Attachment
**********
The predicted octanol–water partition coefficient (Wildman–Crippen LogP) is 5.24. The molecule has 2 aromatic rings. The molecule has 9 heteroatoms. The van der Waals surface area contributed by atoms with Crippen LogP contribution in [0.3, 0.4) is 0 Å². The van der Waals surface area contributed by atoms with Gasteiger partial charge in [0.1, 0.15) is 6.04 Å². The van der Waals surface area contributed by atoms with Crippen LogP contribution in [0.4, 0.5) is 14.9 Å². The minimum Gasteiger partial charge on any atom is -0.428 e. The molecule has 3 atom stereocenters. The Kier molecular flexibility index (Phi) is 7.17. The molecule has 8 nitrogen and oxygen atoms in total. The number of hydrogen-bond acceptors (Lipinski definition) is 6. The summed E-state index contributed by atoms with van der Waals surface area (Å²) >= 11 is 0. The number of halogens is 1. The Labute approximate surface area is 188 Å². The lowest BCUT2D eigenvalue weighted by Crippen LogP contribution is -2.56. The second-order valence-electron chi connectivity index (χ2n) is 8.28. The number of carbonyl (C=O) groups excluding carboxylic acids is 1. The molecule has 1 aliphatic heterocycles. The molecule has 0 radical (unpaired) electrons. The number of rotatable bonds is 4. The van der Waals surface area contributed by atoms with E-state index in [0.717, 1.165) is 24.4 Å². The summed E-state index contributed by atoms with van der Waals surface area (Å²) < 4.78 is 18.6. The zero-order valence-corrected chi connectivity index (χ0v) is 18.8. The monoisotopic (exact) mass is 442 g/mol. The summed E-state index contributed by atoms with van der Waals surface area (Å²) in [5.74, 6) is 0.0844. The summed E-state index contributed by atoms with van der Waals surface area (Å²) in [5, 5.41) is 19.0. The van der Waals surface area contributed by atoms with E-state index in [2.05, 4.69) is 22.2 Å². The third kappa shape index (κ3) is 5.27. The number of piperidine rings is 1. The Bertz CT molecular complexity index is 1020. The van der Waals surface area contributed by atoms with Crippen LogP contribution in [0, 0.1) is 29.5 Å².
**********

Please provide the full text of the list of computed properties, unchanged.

The predicted octanol–water partition coefficient (Wildman–Crippen LogP) is 5.24. The molecule has 2 aromatic rings. The molecule has 9 heteroatoms. The van der Waals surface area contributed by atoms with Crippen LogP contribution in [0.3, 0.4) is 0 Å². The van der Waals surface area contributed by atoms with Gasteiger partial charge in [0.1, 0.15) is 6.04 Å². The van der Waals surface area contributed by atoms with Crippen LogP contribution in [0.4, 0.5) is 14.9 Å². The minimum Gasteiger partial charge on any atom is -0.428 e. The molecule has 3 atom stereocenters. The Kier molecular flexibility index (Phi) is 7.17. The molecule has 8 nitrogen and oxygen atoms in total. The number of hydrogen-bond acceptors (Lipinski definition) is 6. The summed E-state index contributed by atoms with van der Waals surface area (Å²) >= 11 is 0. The number of halogens is 1. The Labute approximate surface area is 188 Å². The lowest BCUT2D eigenvalue weighted by Crippen LogP contribution is -2.56. The second-order valence-electron chi connectivity index (χ2n) is 8.28. The number of carbonyl (C=O) groups excluding carboxylic acids is 1. The molecule has 1 aliphatic heterocycles. The molecule has 0 radical (unpaired) electrons. The number of rotatable bonds is 4. The van der Waals surface area contributed by atoms with E-state index in [0.717, 1.165) is 24.4 Å². The summed E-state index contributed by atoms with van der Waals surface area (Å²) < 4.78 is 18.6. The zero-order valence-corrected chi connectivity index (χ0v) is 18.8. The monoisotopic (exact) mass is 442 g/mol. The summed E-state index contributed by atoms with van der Waals surface area (Å²) in [5.74, 6) is 0.0844. The summed E-state index contributed by atoms with van der Waals surface area (Å²) in [5, 5.41) is 19.0. The van der Waals surface area contributed by atoms with E-state index in [2.05, 4.69) is 22.2 Å². The third kappa shape index (κ3) is 5.27. The number of piperidine rings is 1. The Bertz CT molecular complexity index is 1020. The van der Waals surface area contributed by atoms with Crippen LogP contribution in [0, 0.1) is 29.5 Å².